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One in five SMEs have fallen victim to hack attacks in the last year

Written by Eric Johansson on Tuesday, 18 April 2017. Posted in Cyber security, Technology

A new survey from the British Chambers of Commerce reveals that 21% of businesses believe cyber attacks prevent them from growing

One in five SMEs have fallen victim to hack attacks in the last year

By all accounts, 2016 was the year of highly publicised hack attacks. Not only did hackers allegedly attempt to interfere with both the US presidential election and the Brexit vote but many British businesses have also experienced breaches. In fact, a new report has revealed that 20% of UK businesses have fallen prey to digital attacks in the last 12 months.

Having surveyed 1,285 UK business representatives, the British Chambers of Commerce (BCC) found that big businesses are more likely to be victims than SMEs. According to the report, 42% of companies with more than 100 staff members have been breached in the last year, compared to 18% of companies with fewer than 99 employees. And hack attacks aren’t cheap, with 21% of businesses believing the threat of cybercrime is preventing their companies from growing.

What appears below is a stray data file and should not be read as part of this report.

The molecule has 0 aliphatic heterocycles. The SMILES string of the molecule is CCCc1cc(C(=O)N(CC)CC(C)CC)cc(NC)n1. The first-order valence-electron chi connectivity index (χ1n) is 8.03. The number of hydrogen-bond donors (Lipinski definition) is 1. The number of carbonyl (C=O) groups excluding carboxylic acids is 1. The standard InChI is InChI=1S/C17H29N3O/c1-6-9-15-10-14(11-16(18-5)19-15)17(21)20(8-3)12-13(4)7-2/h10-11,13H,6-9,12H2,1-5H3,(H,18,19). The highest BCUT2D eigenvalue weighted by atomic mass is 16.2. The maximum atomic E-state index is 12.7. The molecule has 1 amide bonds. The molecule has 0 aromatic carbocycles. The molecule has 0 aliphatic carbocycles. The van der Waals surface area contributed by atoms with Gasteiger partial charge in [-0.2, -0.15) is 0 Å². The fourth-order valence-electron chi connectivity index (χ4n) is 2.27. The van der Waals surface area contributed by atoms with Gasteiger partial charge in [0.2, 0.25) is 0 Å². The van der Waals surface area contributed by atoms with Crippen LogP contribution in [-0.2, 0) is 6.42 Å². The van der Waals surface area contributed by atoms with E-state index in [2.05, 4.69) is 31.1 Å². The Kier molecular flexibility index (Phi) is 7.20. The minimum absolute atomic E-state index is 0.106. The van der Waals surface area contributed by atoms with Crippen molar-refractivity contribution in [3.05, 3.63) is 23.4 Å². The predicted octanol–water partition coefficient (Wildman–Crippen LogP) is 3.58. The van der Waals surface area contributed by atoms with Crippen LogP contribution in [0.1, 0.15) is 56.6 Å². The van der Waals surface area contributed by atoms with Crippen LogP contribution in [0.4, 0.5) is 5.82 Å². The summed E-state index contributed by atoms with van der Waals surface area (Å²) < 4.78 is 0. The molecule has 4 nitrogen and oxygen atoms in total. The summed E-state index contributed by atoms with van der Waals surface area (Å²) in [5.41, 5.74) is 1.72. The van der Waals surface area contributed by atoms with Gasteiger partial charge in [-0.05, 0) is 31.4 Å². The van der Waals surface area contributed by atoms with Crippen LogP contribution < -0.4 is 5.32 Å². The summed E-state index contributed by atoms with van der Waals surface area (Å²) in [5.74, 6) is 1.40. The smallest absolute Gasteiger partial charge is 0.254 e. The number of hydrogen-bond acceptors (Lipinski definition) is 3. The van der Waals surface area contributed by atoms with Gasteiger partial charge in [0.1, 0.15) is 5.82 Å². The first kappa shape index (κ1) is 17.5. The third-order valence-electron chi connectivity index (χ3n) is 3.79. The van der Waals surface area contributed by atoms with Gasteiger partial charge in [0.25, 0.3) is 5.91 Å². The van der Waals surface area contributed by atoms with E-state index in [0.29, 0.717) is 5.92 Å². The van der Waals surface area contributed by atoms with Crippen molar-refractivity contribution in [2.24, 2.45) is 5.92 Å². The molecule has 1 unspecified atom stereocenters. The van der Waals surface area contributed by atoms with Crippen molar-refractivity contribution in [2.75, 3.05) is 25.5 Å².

However, it seems as if not all companies are doing as much as they could to keep themselves safe from future breaches. For instance, barely a quarter of businesses have cybersecurity accreditations in place that would help them better protect their IT infrastructure and recover after an attack. This was despite the fact that 49% of businesses believe that having accreditations would give them a competitive advantage and 33% saying it’s important to create a more secure trading environment.

The report also revealed that only 2% of businesses would turn to law enforcement and the police to help them after a breach while 63% would rather seek help from IT providers and 12% would turn to banks and financial institutions. Commenting on these stats, Adam Marshall, director general of the BCC, urged the government to do more to make it easier for businesses to find support and guidance when it comes to dealing with a breach. He said it should “increase clarity around the response options available to victims, which would help minimize the occurrence of cybercrime”.

This report certainly highlights the need for businesses to take cybersecurity seriously. Thankfully, there’s a slew of tech startups at the ready to help SMEs fight off digital threats, with the government having backed a new British cybersecurity accelerator earlier this year.

About the Author

Eric Johansson

As feature writer and resident Viking, Johansson ensures EB is filled with engaging and eclectic entrepreneurial stories. While one of our freshest faces, he has sharpened his editorial teeth by writing about business, entertainment and fitness.

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